Boat landing repairs are first phase of East Bay Park renovations

  • Wednesday, January 8, 2014

Scott Harper/Times The Bobby Alford Center, once the hub of activity at East Bay Park, is now rarely used.


The renovations at the East Bay Park boat landing are complete but other changes are expected to take place elsewhere in the park.

The improvements at the landing were the work of McSweeney Engineers and Seamon Whiteside and Associates. Salmons Dredging of Charleston completed renovations of the boat ramp in December.

The work — which cost about $740,000 — was paid for, in part, by $101,200 Coastal Public Access Improvement Grant from the state Department of Health and Environmental Control.

The grant required the city to chip-in a 10 percent match.

The other needed funds were from the city’s Hospitality Taxes, City Administrator Chris Carter said.

The first thing many people notice is a new line of trees that now line the front of the landing.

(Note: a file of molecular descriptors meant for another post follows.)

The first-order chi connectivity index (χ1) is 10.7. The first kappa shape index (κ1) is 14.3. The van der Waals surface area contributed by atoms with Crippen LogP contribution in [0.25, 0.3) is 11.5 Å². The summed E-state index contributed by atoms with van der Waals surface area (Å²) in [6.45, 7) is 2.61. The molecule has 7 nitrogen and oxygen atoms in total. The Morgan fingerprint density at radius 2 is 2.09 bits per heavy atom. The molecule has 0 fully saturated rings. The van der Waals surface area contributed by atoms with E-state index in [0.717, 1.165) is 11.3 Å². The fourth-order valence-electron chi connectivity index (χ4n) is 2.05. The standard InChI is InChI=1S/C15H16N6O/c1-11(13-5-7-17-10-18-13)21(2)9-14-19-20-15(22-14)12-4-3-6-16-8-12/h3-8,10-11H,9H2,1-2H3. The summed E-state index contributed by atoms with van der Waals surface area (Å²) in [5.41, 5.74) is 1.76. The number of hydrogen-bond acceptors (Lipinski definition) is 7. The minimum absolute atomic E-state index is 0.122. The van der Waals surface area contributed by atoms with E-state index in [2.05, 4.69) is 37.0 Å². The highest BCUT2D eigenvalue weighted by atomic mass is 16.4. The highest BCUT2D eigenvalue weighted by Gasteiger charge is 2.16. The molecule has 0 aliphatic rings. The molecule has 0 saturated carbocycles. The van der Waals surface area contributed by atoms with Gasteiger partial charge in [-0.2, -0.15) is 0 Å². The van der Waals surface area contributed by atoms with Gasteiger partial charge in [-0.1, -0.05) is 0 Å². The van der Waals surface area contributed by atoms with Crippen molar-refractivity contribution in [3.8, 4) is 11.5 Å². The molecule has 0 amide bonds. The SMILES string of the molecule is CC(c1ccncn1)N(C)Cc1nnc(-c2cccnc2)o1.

Carter says the docks have been expanded and can now be used not only by fishing and other motorized boats but also by non-motorized vessels such as kayaks and paddle boats. These types of vessels can be placed in the water and removed easier than before the renovations took place.

A gazebo for picnicking has also been added to “make the area more amenable to boaters and park patrons that frequent the landing,” city leaders said.

With the landing complete, Georgetown City Council will now look at other areas of East Bay Park.

One thing Mayor Jack Scoville has asked for — which he says can be done with little expense — is the creation of a dog park somewhere on the property.

There has also been discussion about the Bobby Alford Center, the gymnasium building in the center of East Bay Park, which is rarely used.

Carter said while refurbishing the building into an outdoor pavilion or using it for the Farmer’s Market were talked about, “no one seemed to feel this should be a top priority for improving the park.”

Council has also batted around the idea of possibly removing one of the ball fields across the boat landing to allow for more parking but there was opposition to that idea from some council members.

So, the idea is “we will roll forward with getting a development plan for East Bay Park and put the cost of the plan through the annual budget process,” Carter said.

The plans may be discussed when council holds a two-day planning retreat Jan. 24 and 25.

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